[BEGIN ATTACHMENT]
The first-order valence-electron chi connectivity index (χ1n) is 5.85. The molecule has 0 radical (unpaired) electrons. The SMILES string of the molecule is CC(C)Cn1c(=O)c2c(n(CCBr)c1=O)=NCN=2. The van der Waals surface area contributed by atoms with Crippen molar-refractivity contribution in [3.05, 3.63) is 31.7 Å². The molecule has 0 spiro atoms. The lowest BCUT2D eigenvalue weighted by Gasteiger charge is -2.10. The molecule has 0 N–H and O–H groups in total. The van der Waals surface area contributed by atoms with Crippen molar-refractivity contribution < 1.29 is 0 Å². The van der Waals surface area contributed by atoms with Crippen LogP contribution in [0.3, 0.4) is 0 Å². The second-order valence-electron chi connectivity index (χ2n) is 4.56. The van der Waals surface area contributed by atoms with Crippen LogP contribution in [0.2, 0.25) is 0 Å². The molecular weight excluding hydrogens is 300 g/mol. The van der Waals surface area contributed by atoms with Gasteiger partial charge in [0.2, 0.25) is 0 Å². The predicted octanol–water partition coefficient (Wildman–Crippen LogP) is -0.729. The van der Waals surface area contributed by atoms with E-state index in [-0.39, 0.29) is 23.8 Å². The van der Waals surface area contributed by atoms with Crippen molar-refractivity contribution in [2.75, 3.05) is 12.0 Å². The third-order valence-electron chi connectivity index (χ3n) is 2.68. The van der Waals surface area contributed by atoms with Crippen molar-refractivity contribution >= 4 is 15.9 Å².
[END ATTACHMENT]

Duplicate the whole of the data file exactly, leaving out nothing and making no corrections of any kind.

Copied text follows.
The first-order valence-electron chi connectivity index (χ1n) is 5.85. The molecule has 0 radical (unpaired) electrons. The SMILES string of the molecule is CC(C)Cn1c(=O)c2c(n(CCBr)c1=O)=NCN=2. The van der Waals surface area contributed by atoms with Crippen molar-refractivity contribution in [3.05, 3.63) is 31.7 Å². The molecule has 0 spiro atoms. The lowest BCUT2D eigenvalue weighted by Gasteiger charge is -2.10. The molecule has 0 N–H and O–H groups in total. The van der Waals surface area contributed by atoms with Crippen molar-refractivity contribution < 1.29 is 0 Å². The van der Waals surface area contributed by atoms with Crippen LogP contribution in [0.3, 0.4) is 0 Å². The second-order valence-electron chi connectivity index (χ2n) is 4.56. The van der Waals surface area contributed by atoms with Crippen LogP contribution in [0.2, 0.25) is 0 Å². The molecular weight excluding hydrogens is 300 g/mol. The van der Waals surface area contributed by atoms with Gasteiger partial charge in [0.2, 0.25) is 0 Å². The predicted octanol–water partition coefficient (Wildman–Crippen LogP) is -0.729. The van der Waals surface area contributed by atoms with E-state index in [-0.39, 0.29) is 23.8 Å². The van der Waals surface area contributed by atoms with Crippen molar-refractivity contribution in [2.75, 3.05) is 12.0 Å². The third-order valence-electron chi connectivity index (χ3n) is 2.68. The van der Waals surface area contributed by atoms with Crippen molar-refractivity contribution >= 4 is 15.9 Å².